March 10, 1988

Dear Family:

I have just completed my rambling thoughts on the high points of my life. I have tried to weave a thread of family history throughout. I have tried to tell what it was like growing up on an Iowa farm in the teens 20’s and 30’s- the childhood joys and experiences, and what wonderful parents we had. I know that there is much more that could be written but I feel this is long enough and tells the story to some degree. I touched lightly on my family life with Leonard and our children as that is current knowledge. I also realize that it could stand a good going over and rewrite. At times sentence structure is poor, typing is not the best and other flaws, but I just don’t have time or patience to do it. If desirable, sometime in the future this could be done.

I hope everyone who reads it will enjoy it and perhaps learn something of “how it was then.” It was fun for me to recall many things.

Be assured that I love you all and pray for you daily.

who is-
wife, mother, grandmother, sister, mother-in-law

The Story of my Life

March 1988

Karen has asked me to record some thoughts and memories of my life. I hope that what I write will somehow cause my children and grandchildren to appreciate and be proud of their heritage. The longer I live the more grateful I am for my forebearers. All four of my grandparents were born in Norway and came to America in their youth. Norway at this time was a poor country, less than five per cent of the land could be tilled, and the small farms could not even feed the families living on them. America was the land of opportunity, the land of milk and honey that called the more adventurous to her shores. They were strong people, strong in body, soul and mind. They brought their Lutheran faith with them and instructed their children in the same faith. My grandparents were part of the building of a new society in this new land. They leave with us a proud heritage.

In the summer of 1986 Karen and I had a most memorable trip to Norway and we visited the area near Stavanger from which my forefathers came. All four grandparents lived within a few miles from each other. On the Ritland side my great grandparents were Ole and Siri Ritland. They lived on the Ritland farm near Hjelmeland, Norway, a farm high on the mountainside. It was not possible for Karen and me to get to Ritland. We got as far as an auto would take us but it was raining and we would have had a slippery 20 minute walk up the mountain. No one lives there now but we were told the house is still standing. The scenery was indescribably beautiful but the farm was small and rocky. They were poor tenant farmers and they could not support their family of seven children so America beckoned as the land of opportunity.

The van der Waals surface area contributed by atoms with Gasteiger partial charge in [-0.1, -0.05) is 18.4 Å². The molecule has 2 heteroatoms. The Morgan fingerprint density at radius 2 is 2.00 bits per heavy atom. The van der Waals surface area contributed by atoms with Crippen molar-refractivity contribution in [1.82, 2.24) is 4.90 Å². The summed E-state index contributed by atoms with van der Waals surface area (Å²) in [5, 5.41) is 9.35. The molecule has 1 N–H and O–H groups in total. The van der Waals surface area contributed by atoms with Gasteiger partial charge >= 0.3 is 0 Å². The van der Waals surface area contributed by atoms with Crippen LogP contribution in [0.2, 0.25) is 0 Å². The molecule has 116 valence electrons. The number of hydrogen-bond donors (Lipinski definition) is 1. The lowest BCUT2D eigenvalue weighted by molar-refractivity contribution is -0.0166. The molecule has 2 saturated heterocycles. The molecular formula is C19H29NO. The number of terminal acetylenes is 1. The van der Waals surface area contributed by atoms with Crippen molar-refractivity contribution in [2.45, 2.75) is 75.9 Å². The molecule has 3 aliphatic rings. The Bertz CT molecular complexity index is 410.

Ole and Siri with their seven children, including my grandfather, Jens, immigrated to America in 1855. Jens was seventeen years old. After spending eleven weeks on the sailboat, The Sisters, they sailed up the St. Lawrence River to Quebec. Upon reaching Quebec they boarded a train for the east coast of Michigan. They crossed Lake Michigan to Chicago and from there they went to Lisbon, Illinois, where they lived for two years. Their son, Lars, died here in 1856. In 1857 they left Lisbon for Story County, Iowa. There were seventeen covered wagons, drawn by oxen, in the caravan. The Ritlands lived in their covered wagons along Skunk River on the outskirts of Story City until they secured temporary shelter in a log cabin. Later they moved to the farm which Ole Ritland bought. Their son, Jens, was a young man on the prairie, spending his time as that of any ordinary man on the farm, splitting rails and breaking prairie with a huge breaking plow drawn by eight oxen. But the Civil War between the states was now raging and he enlisted in the Union Army at Story City, Iowa, on August 12, 1862 and left for service in September. He saw a lot of action in the Mississippi River campaign. We have his War Story as he himself dictated it. It is ironic that he came back safely but his brother Osmond was accidentally shot at home on April 14, 1865, very day that President Lincoln was shot. He was 17 years old and my father was named for him. By serving in the Union Army, Jens secured his United States citizenship.

My grandfather, Jens Ritland, was born near Hjelmeland, Norway on September 10, 1838, and died in Roland, Iowa, in 1917 at 79 years of age. After his discharge from the army he was engaged in farming the rest of his life. This farm is still in the Ritland family and was named a Century Farm. He married Inger Hegland, who also was born in Norway, July 3, 1835, and was from a beautiful valley near Hjelmeland. Karen and I were within a few miles of the Hegland farm, but time was running out on us so we did not see it. Jens and Inger had 7 children, 4 sons and 3 daughters, namely, Olaus, Bennie, Osmond, and Lewis; the 3 daughters were Belle, Julia and Louise.